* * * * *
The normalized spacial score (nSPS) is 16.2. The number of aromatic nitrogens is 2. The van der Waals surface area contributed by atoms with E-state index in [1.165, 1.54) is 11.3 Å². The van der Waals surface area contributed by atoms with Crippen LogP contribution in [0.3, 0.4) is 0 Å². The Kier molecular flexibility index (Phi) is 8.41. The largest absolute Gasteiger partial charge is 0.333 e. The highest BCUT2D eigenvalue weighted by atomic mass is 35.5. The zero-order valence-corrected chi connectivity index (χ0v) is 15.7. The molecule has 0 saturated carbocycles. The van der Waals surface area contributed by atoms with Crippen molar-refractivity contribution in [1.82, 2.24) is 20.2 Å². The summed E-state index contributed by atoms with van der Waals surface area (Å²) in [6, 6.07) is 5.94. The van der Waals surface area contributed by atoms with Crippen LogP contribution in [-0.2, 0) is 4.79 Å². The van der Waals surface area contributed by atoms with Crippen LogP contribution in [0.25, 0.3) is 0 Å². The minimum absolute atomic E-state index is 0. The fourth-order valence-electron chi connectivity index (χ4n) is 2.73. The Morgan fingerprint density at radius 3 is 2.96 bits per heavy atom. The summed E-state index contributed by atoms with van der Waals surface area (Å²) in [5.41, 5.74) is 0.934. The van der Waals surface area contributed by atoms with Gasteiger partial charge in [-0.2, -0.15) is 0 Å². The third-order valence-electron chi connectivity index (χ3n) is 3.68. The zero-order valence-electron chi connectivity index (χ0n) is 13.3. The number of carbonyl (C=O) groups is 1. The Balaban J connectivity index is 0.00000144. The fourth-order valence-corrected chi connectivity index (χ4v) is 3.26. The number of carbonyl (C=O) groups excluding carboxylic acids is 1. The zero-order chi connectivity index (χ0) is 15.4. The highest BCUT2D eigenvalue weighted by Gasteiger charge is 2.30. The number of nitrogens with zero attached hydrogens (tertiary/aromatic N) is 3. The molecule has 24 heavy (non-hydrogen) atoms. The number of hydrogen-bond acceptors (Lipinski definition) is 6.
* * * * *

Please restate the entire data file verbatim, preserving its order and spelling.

The normalized spacial score (nSPS) is 16.2. The number of aromatic nitrogens is 2. The van der Waals surface area contributed by atoms with E-state index in [1.165, 1.54) is 11.3 Å². The van der Waals surface area contributed by atoms with Crippen LogP contribution in [0.3, 0.4) is 0 Å². The Kier molecular flexibility index (Phi) is 8.41. The largest absolute Gasteiger partial charge is 0.333 e. The highest BCUT2D eigenvalue weighted by atomic mass is 35.5. The zero-order valence-corrected chi connectivity index (χ0v) is 15.7. The molecule has 0 saturated carbocycles. The van der Waals surface area contributed by atoms with Crippen molar-refractivity contribution in [1.82, 2.24) is 20.2 Å². The summed E-state index contributed by atoms with van der Waals surface area (Å²) in [6, 6.07) is 5.94. The van der Waals surface area contributed by atoms with Crippen LogP contribution in [-0.2, 0) is 4.79 Å². The van der Waals surface area contributed by atoms with Crippen LogP contribution in [0.25, 0.3) is 0 Å². The minimum absolute atomic E-state index is 0. The fourth-order valence-electron chi connectivity index (χ4n) is 2.73. The Morgan fingerprint density at radius 3 is 2.96 bits per heavy atom. The summed E-state index contributed by atoms with van der Waals surface area (Å²) in [5.41, 5.74) is 0.934. The van der Waals surface area contributed by atoms with Gasteiger partial charge in [-0.2, -0.15) is 0 Å². The third-order valence-electron chi connectivity index (χ3n) is 3.68. The zero-order valence-electron chi connectivity index (χ0n) is 13.3. The number of carbonyl (C=O) groups is 1. The Balaban J connectivity index is 0.00000144. The fourth-order valence-corrected chi connectivity index (χ4v) is 3.26. The number of carbonyl (C=O) groups excluding carboxylic acids is 1. The zero-order chi connectivity index (χ0) is 15.4. The highest BCUT2D eigenvalue weighted by Gasteiger charge is 2.30. The number of nitrogens with zero attached hydrogens (tertiary/aromatic N) is 3. The molecule has 24 heavy (non-hydrogen) atoms. The number of hydrogen-bond acceptors (Lipinski definition) is 6.